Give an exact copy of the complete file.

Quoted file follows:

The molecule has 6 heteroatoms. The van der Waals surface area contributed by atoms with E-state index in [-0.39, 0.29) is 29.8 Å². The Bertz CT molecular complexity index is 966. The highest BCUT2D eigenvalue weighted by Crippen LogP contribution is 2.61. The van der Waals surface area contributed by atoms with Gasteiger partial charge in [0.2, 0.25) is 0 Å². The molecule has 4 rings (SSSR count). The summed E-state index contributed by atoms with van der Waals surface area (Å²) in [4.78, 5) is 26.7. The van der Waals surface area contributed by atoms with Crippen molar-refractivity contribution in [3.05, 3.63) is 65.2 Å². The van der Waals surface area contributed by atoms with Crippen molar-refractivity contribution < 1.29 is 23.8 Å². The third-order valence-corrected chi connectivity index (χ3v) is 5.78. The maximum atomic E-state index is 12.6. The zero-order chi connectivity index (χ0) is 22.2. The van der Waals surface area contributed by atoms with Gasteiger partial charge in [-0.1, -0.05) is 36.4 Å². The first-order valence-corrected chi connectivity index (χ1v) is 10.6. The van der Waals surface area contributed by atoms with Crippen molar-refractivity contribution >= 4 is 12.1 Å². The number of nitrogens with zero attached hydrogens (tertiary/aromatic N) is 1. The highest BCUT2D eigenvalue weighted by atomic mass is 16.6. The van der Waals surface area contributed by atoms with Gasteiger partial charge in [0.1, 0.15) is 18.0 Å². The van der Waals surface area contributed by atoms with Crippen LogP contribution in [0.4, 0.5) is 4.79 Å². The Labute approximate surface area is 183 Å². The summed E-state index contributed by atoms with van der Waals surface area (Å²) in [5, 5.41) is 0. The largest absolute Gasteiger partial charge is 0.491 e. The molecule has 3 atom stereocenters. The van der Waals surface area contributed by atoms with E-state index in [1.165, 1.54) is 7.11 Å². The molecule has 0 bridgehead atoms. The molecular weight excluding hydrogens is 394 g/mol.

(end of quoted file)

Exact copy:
The molecule has 6 heteroatoms. The van der Waals surface area contributed by atoms with E-state index in [-0.39, 0.29) is 29.8 Å². The Bertz CT molecular complexity index is 966. The highest BCUT2D eigenvalue weighted by Crippen LogP contribution is 2.61. The van der Waals surface area contributed by atoms with Gasteiger partial charge in [0.2, 0.25) is 0 Å². The molecule has 4 rings (SSSR count). The summed E-state index contributed by atoms with van der Waals surface area (Å²) in [4.78, 5) is 26.7. The van der Waals surface area contributed by atoms with Crippen molar-refractivity contribution in [3.05, 3.63) is 65.2 Å². The van der Waals surface area contributed by atoms with Crippen molar-refractivity contribution < 1.29 is 23.8 Å². The third-order valence-corrected chi connectivity index (χ3v) is 5.78. The maximum atomic E-state index is 12.6. The zero-order chi connectivity index (χ0) is 22.2. The van der Waals surface area contributed by atoms with Gasteiger partial charge in [-0.1, -0.05) is 36.4 Å². The first-order valence-corrected chi connectivity index (χ1v) is 10.6. The van der Waals surface area contributed by atoms with Crippen molar-refractivity contribution >= 4 is 12.1 Å². The number of nitrogens with zero attached hydrogens (tertiary/aromatic N) is 1. The highest BCUT2D eigenvalue weighted by atomic mass is 16.6. The van der Waals surface area contributed by atoms with Gasteiger partial charge in [0.1, 0.15) is 18.0 Å². The van der Waals surface area contributed by atoms with Crippen LogP contribution in [0.4, 0.5) is 4.79 Å². The Labute approximate surface area is 183 Å². The summed E-state index contributed by atoms with van der Waals surface area (Å²) in [5, 5.41) is 0. The largest absolute Gasteiger partial charge is 0.491 e. The molecule has 3 atom stereocenters. The van der Waals surface area contributed by atoms with E-state index in [1.165, 1.54) is 7.11 Å². The molecule has 0 bridgehead atoms. The molecular weight excluding hydrogens is 394 g/mol.